Town hall registration

If you will stay in the Netherlands for longer than four months, or if you have been granted a student residence permit, you are required to register with your local Dutch Town Hall.
After registering with the Town Hall you will be allocated a BSN (citizen service number). A BSN is required for purposes such as opening a Dutch bank account..

Students living in Leiden

You can make a town hall appointment online. If you are from an EU/EEA country or Switzerland please do so as early as possible. If you come from another country, please wait until we have confirmed that your residence permit application is being processed before making an appointment. Please make sure you check the required documents.

Required documents for Leiden

  1. Your confirmation of receipt of your residence permit request from the IND (for non-EU/EEA students only; the Admissions Office will provide you with this)
  2. Your passport (original and copy)
  3. Your rental contract or statement statement from your landlord  

 

Students living in The Hague

You can make a town hall appointment online.
If you come from outside the EU/EEA, please wait until we have confirmed that your residence permit application is being processed before making an appointment. Please make sure you check the required documents.

Required documents for The Hague

  1. Your completed town hall registration form (please complete the form in Word before printing it)

  2. Your valid passport or ID card (original and copy)

  3. Your confirmation of receipt of your residence permit request from the IND (only for non EU/EEA students; this statement will be sent to you by the Admissions Office)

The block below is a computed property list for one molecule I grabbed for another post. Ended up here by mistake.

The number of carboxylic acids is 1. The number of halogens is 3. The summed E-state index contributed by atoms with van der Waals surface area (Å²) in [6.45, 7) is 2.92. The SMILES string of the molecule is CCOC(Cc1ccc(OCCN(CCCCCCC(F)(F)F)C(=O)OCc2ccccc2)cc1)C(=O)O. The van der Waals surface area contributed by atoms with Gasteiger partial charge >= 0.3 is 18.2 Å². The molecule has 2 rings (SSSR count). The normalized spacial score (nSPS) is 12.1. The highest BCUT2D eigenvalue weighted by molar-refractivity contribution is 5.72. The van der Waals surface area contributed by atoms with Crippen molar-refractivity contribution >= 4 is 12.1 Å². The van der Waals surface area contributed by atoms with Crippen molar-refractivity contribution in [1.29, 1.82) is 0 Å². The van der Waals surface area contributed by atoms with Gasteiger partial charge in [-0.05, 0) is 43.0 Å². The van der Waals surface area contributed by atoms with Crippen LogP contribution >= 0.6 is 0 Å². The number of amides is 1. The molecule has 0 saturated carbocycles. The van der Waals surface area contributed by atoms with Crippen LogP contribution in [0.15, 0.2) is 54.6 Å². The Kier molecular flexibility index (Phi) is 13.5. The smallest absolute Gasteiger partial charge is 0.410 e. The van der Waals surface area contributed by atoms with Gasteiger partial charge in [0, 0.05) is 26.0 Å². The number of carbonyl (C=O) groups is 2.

4. Copy of your rental contract or an original statement from your landlord

Students living in Oegstgeest

If you live in Oegstgeest, please call +31 (0)71 519 1793 to make an appointment (press 1).

Required documents for Oegstgeest

  1. Your completed town hall registration form
  2. Your confirmation of receipt of your residence permit request from the IND (for non-EU/EEA students only; the Admissions Office will provide you with this)
  3. Your legalised birth certificate (original and copy), see explanation below
  4. Your passport (original and copy)
  5. Your rental contract (original and copy) or an original statement from your landlord granting you permission to reside at the property, plus a copy of his/her passport/ID card and documentary evidence that he/she is the property owner.

  6. For Exchange and Study Abroad students only: Your completed change of address form This form will be used by town hall to cancel your registration as a resident once you complete your studies and leave the country, see explanation below.

Other cities

For other cities, please contact your local city council to make an appointment. Please check whether you need to bring a birth certificate when registering at your local city council.

Legalised birth certificate

In some circumstances Dutch town halls may require that international students bring an original, legalised birth certificate to their town hall registration appointment. This is especially the case if their intended length of stay in the Netherlands exceeds one year. If your birth certificate is not issued in Dutch, English, French or German, you will also need to submit a sworn translation.

For registration at Leiden and The Hague town hall you do not have to bring along your birth certificate to the initial appointment. However in exceptional circumstances you may be asked to submit your birth certificate at a later date.

How to legalise your birth certificate 
 

If you are from a country that has signed the Apostille Treaty, the procedure is easy: You must have your birth certificate affixed with an Apostille by the designated authority in your country. Please check the list of treaty signatories.
If you are from a country that has not signed the Apostille Treaty we recommend that you contact the Ministry of Foreign Affairs in the country of issue. In this case you may need your birth certificate signed and stamped by three different institutions: 

  1. The person or authority that issued the document (e.g. a municipal registrar).

  2. One or several higher authorities in the country of issue. The highest authority required to sign and stamp is usually the Ministry of Foreign Affairs.

  3. The Dutch embassy or consulate in the country of issue.
     

Start early! It may take several months to collect all the necessary stamps and signatures.

 
Last Modified: 05-09-2017